The Pavilions assignment began with registration of the company “Pavilions Himalaya Private Limited” at the Company Registrar office (CRO). During the entire process Douglas was very particular to mention that one of the main objectives of Pavilions Himalayas was that 50% of its profit would go for charity purposes. The aim behind this was to eventually develop a Pavilions Foundation set-up as the daughter philanthropic arm of the resort which would then have a grant available for disadvantaged and vulnerable women, under two themes–Protection and Education.
This objective of the boutique hotel was not very well received at the CRO as the objective of contributing more than half of the company profit did not fit into the standard format of the Memorandum and Articles of Association. Questions were raised as to why such an odd objective was to be included in the Memorandum and Articles of Association. This got me thinking as to why a company cannot dictate its own objective especially when it is for a good social cause. The CRO office maintained that this charity objective was to be removed but Douglas too remained adamant on having this as an objective. As the saying goes where there is a will there is a way, and after much haggling and convincing people at the CRO, the registrar agreed to make an exception and have the charity clause as a secondary objective. The Pavilions Himalaya was then finally established as a company. The bigger task at hand was getting the Foreign Direct Investment approval from the Department of Industries (DOI) and Nepal Rastra Bank. Though the government of Nepal introduced a One Window system to facilitate Foreign Direct Investment, what the government does not tell investors is that this one window leads to many doors. The irony is the number of rooms is directly proportional to the level of bureaucracy. The file keeps moving from one department to another within the DOI until many of the documents are torn and tattered. One will also learn that that the lowest ranked personnel of the department – the peon – holds the key to moving one’s file at the desired F1 pace.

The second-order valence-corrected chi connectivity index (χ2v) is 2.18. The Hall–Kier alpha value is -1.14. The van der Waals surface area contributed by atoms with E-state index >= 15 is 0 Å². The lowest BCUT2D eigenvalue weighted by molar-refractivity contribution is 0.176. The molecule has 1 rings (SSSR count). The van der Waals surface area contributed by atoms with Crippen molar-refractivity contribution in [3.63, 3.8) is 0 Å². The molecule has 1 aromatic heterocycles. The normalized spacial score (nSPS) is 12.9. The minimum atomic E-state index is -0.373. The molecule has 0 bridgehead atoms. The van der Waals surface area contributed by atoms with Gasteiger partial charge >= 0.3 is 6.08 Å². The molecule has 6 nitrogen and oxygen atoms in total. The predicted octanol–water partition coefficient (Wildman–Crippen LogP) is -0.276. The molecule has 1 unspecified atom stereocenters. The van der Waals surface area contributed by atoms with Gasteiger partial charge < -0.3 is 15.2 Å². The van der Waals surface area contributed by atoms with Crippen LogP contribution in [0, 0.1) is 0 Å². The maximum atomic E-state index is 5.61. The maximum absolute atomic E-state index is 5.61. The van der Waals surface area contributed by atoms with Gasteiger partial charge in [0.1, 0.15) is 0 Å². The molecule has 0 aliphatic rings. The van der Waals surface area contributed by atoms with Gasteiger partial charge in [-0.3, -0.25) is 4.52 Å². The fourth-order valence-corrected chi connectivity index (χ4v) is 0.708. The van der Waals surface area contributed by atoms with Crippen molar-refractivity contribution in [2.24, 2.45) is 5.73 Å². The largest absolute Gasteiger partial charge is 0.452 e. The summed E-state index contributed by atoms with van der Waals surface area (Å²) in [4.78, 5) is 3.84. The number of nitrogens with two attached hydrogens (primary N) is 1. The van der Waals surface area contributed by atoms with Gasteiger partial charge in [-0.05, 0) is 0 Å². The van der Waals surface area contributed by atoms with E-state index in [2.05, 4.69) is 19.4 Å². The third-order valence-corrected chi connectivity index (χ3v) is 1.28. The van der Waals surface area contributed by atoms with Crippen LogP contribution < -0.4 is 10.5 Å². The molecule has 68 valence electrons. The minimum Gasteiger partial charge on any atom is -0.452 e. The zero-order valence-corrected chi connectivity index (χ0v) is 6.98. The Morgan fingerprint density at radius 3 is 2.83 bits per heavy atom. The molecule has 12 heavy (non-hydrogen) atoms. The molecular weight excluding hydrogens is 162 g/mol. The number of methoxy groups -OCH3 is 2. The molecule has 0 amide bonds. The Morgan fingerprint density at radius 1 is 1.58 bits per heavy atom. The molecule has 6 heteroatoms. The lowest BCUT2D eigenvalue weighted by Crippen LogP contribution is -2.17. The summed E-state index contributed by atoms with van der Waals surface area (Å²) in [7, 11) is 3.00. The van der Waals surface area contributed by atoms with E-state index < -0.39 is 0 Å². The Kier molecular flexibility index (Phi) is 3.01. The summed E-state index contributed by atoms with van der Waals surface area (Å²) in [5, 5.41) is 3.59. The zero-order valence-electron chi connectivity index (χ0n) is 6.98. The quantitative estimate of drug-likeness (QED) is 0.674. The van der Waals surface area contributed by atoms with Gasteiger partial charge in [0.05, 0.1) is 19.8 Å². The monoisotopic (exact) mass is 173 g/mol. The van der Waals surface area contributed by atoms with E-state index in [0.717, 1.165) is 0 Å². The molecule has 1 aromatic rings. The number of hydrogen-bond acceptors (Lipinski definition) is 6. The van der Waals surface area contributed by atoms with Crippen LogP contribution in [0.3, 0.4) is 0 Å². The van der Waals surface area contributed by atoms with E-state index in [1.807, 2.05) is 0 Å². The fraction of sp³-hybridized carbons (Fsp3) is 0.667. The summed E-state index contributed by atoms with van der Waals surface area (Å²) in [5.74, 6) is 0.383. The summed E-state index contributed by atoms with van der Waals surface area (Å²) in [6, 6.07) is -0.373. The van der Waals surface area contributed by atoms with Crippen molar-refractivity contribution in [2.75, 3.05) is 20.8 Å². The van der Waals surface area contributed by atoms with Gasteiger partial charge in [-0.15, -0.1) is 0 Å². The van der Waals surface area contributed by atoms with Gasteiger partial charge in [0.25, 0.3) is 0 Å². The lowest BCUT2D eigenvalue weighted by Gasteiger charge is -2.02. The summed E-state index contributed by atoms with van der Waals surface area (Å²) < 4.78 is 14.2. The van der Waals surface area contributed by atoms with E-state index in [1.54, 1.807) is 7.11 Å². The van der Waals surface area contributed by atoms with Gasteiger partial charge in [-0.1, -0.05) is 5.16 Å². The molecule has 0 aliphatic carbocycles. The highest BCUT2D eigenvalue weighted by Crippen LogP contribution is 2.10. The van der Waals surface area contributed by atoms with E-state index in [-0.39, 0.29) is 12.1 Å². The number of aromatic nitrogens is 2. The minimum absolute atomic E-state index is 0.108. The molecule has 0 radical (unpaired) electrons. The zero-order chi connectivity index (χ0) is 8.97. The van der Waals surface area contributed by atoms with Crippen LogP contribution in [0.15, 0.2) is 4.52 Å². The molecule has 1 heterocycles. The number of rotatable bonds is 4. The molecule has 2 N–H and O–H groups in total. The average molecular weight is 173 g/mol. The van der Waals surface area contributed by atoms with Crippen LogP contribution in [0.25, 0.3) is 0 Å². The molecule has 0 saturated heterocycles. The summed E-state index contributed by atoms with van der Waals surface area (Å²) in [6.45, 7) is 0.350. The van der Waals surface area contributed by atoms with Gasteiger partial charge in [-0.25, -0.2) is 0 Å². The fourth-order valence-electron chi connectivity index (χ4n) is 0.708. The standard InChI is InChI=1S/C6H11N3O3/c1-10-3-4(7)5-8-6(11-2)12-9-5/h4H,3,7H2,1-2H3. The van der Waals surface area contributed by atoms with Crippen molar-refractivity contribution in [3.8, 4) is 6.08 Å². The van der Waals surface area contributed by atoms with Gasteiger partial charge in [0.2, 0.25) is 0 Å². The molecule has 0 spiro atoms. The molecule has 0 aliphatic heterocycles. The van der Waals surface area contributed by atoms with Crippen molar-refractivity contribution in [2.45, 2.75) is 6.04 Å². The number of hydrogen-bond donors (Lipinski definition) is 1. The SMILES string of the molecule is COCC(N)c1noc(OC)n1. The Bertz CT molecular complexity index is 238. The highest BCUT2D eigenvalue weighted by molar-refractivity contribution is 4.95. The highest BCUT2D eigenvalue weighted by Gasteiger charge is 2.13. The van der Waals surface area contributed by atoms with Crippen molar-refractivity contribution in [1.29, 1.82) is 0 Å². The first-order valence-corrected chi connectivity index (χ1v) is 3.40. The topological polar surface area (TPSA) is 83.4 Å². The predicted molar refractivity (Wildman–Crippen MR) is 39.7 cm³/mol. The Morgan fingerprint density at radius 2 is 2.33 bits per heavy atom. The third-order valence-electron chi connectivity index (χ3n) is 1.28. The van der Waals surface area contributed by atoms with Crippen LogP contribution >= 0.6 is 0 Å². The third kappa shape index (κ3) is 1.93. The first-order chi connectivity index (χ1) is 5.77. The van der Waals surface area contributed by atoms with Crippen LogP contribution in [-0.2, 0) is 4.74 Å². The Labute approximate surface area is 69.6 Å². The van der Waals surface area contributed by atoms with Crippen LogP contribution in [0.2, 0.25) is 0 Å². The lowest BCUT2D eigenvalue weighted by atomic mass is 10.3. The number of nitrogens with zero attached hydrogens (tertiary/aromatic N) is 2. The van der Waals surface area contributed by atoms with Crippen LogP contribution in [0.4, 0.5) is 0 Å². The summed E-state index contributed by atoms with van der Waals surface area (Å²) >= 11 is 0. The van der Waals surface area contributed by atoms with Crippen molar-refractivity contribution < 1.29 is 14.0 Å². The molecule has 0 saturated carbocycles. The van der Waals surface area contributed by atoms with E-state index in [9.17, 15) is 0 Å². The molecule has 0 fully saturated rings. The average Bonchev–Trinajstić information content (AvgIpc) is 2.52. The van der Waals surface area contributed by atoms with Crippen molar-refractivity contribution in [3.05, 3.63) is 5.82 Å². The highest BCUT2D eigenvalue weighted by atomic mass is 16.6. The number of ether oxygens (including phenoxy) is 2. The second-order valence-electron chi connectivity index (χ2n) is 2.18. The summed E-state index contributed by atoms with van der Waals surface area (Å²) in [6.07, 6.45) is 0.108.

After numerous cups of masala tea and haggling, the FDI was finally approved. The other FDI approvals from Nepal Rastra Bank happened in the same manner but we learnt here that persistence and continuous follow up is the key for success in a bureaucratic environment. The biggest lesson is one has to be an instant story teller of ironies at these government institutions to get their attention so that the approvals are granted in the shortest period of time.
Pavilions Himalaya has managed to set new standards in terms of environmental friendliness as it is predominantly off the grid. It generates its own electricity and uses biogas for the restaurant. Water is harvested, then recycled through wetland gardens in each villa, used for toilet flushing, and then in turn feeds the biogas plant. The resort also grows its own organic produce which literally comes off the land, in the pot, and on the guests’ plates. Pavilions has set a new benchmark for eco-friendly resorts in the country, something that should act as a yardstick for others in the same industry.